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Search Results 0 to 23 of about 24 (some duplicates have been removed)
and you know what yo have and then you can treat the with what you learned in the first half with steve and the goal of triage happens to be th motto of nert "do the most good for the most people" and if there is an earthquake right no and ceiling collapsed and 40 people in here, and if i'm the one rescuer coming to you and the first person is not breathing and no pulse, would you want me to stop and do cpr for this person before i reache you and what if there are 500 people behind that and do cpr and i just have to open an air way and all patients fall unde under -- and i'm going to use colors and green, walking wounded and anybody that walks. d for delayed or yellow meaning you're hurt but you're not hurt enough. you're not hurt but that no not that bad an. and d is dead. and dead is the easiest one to determine. and how do we determine whether someone is dead? they're not breathing, right an steve said that several times and how do we know someone is not breathing? we look, listen, and feel and open the air way and we look to see if the chest is rising and listen to feel air and how
] >> and before we hear from abbey i would like to welcome steve noe from the city college board. >> thank you abbey for giving me an opportunity to speak about milton today. some of you may have heard that city college is facing some troubles; that we are at risk of losing our license to operate a college, and some of you may have heard that there is a -- as there should be -- a cause to save city college, to keep it from going under. what some of you may not know is that milton marks for over a decade on the board was trying to save city college before it became a popular cause, long before it was attention of media attention or the focus of some of the leaders in san francisco. the model of city college of san francisco is the truth may make you free, and for 20 years or so the college lost its way. it stopped abiding by its own motto. fortunately milton often alone fought to have the college stay true to its motto and fortunately filton -- milton was the perfect person to carry out that mission. when i first met milton he just wanted to talk and i was running for office. we were in t
of the, for their love and support. thank you. [applause] >> steve castile. [applause] >> i started working for the public works department 15 years ago. we are like a family. it is a very close-knit group. i think, because of that, we get the best out of people. one of the problems we encountered in the city was we were not able to pay our vendors and contractors. people were entering data inconsistently. documents were always getting lost. payments were not going out. the numbers do not add up. everything has to flow horizontal and vertical leap. we created several modules to make it easier for contractors to attach the documents in a standardized format. we do not have to go deeper anymore. i don't have a formal education in i.t., however, i have deployed some systems when i was working for the industry, and i brought in young, energetic staff to help. we implemented this. it took three months. people knew when they were going to get paid. i think we have a happy contractor community. >> these system improvements have really it increased service to our clients and reduced costs a
, steve dixon, and jack hirsch man. >> you can black as out of the press, blog and arrest us, tear gas, mace, and shoot us, as we know very well, you will, but this time we're not turning back. we know you are finished. desperate, near the end. hysterical in your flabbergastlyness. amen. >> after the readings, the crowd headed to a reception upstairs by wandering through the other gallery rooms in the historic home. the third floor is not usually reserved for just parties, however. it is the stage for live performances. ♪ under the guidance of musical curators, these three, meridian has maintained a strong commitment to new music, compositions that are innovative, experimental, and sometimes challenging. sound art is an artistic and event that usually receives short shrift from most galleries because san francisco is musicians have responded by showing strong support for the programming. ♪ looking into meridian's future, she says she wants to keep doing the same thing that she has been doing since 1989. to enlighten and disturbed. >> i really believe that all the arts have a seriou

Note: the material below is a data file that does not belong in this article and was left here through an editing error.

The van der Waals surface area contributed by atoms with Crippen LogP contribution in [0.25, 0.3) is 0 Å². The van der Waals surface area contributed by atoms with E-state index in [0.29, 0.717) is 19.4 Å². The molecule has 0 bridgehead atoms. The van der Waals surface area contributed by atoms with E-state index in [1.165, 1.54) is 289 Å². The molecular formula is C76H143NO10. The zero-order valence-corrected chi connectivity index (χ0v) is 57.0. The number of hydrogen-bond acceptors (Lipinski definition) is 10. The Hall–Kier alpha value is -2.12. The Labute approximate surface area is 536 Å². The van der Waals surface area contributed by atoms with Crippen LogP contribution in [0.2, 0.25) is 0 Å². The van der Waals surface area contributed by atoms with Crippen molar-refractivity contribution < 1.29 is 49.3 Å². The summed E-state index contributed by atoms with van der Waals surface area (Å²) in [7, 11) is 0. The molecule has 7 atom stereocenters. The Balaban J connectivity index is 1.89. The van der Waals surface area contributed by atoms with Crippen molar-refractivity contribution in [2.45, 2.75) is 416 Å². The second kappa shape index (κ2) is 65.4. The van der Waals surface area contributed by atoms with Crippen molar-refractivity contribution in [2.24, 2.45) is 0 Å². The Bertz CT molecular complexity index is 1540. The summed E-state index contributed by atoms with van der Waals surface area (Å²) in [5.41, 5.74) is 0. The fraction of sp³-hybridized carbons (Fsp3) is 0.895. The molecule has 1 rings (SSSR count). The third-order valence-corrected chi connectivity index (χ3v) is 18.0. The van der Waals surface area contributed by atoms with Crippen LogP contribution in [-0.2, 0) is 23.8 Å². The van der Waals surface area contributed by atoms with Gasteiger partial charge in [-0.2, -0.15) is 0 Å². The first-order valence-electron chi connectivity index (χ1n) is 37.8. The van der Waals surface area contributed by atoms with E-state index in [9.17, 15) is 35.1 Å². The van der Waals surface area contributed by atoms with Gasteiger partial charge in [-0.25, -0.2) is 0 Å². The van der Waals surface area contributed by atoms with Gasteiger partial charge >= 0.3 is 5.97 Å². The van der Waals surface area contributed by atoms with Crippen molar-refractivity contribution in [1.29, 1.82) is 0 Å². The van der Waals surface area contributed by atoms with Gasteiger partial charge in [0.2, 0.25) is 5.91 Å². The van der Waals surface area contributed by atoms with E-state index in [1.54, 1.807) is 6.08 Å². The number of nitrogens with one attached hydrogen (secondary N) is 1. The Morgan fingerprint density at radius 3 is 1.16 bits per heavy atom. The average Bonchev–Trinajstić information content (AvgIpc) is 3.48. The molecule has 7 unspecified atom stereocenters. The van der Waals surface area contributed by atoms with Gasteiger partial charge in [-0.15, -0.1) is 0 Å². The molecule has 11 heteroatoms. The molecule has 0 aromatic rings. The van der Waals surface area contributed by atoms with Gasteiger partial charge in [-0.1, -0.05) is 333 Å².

of steve silver's beach blanket babylon. [cheers and applause] >> ladies and gentlemen, the san francisco 49ers -- >> [inaudible] >> woo. >> laughter. come on. the san francisco giants. [cheers and applause] that's better. the detroit tigers. and that can only happen in the greatest city in the world, san francisco! [cheers and applause] >> "san francisco, open your golden gate". (music). [cheers and applause] "san francisco, when i get home again i'm coming home". [cheers and applause] >> ladies and gentlemen, please welcome giants' announcer renel brooks moon. >> what's up everybody? hello san francisco giants fans. [cheers and applause] how are you doing? this is so nice. we had to do it twice; right? thank you all for coming out today. and ladies and gentlemen it is my honor to welcome you to the official city celebration honoring your 2012 world series champions san francisco giants. now, as we gather together as a community today to celebrate this joyous occasion we do want to take a moment first to recognize those impacted by hurricane sandy and mourn the lives loft from t
't agree more. [applause] ♪ ♪ ♪ ♪ >>> good afternoon, steve mcdonald. chris and i have been friends since we pledged the fraternity at uc berkeley in 1978. i want to first thank chris's family for allowing me the honor of speaking today as we celebrate chris's amazing life. i look at this crowd. i try to figure out how much he achieved so much while making personal and professional connections and lifelong friends all over the world. this beautiful light-filled rotunda is the perfect seting to celebrate chris's life. he was a true renaissance man and offered a lesson in modern day enlightenment to all he met. some say don't sweat the small stuff. chris was successful because he did pay attention to little details and common courtesis that showed the world that he cared. i think the roots of chris's enlightening character were evident when we were undergrads atl.
will remember. thank you. [applause] >> thank you steve. now really a pleasure and honor to welcome abbey marks. abbey levinson marks and i can say that my mom for those that don't know introduced abbey and million dollarson to each other. she didn't do that often but she had that feeling. abbey thanks for having us here and we're happy to bring us to a concluding thought and memory of your own about milton. [applause] >> thank you all so much for being here today. i would like to think wherever he is milton is getting to take this all in. all of you remembering him, your stories about him, this tribute to him. he would have loved it and he would have loved it was in this place, in city hall. over the years we met up after work when he was here for a meeting or get things signed and i loved walking through the halls with him and he would tell me whose offices were where and san francisco names he and his family knew l he point d out things i wouldn't notice in the building. we would run into people that knew him and stop to chat or talk about the latest political happening. i don't know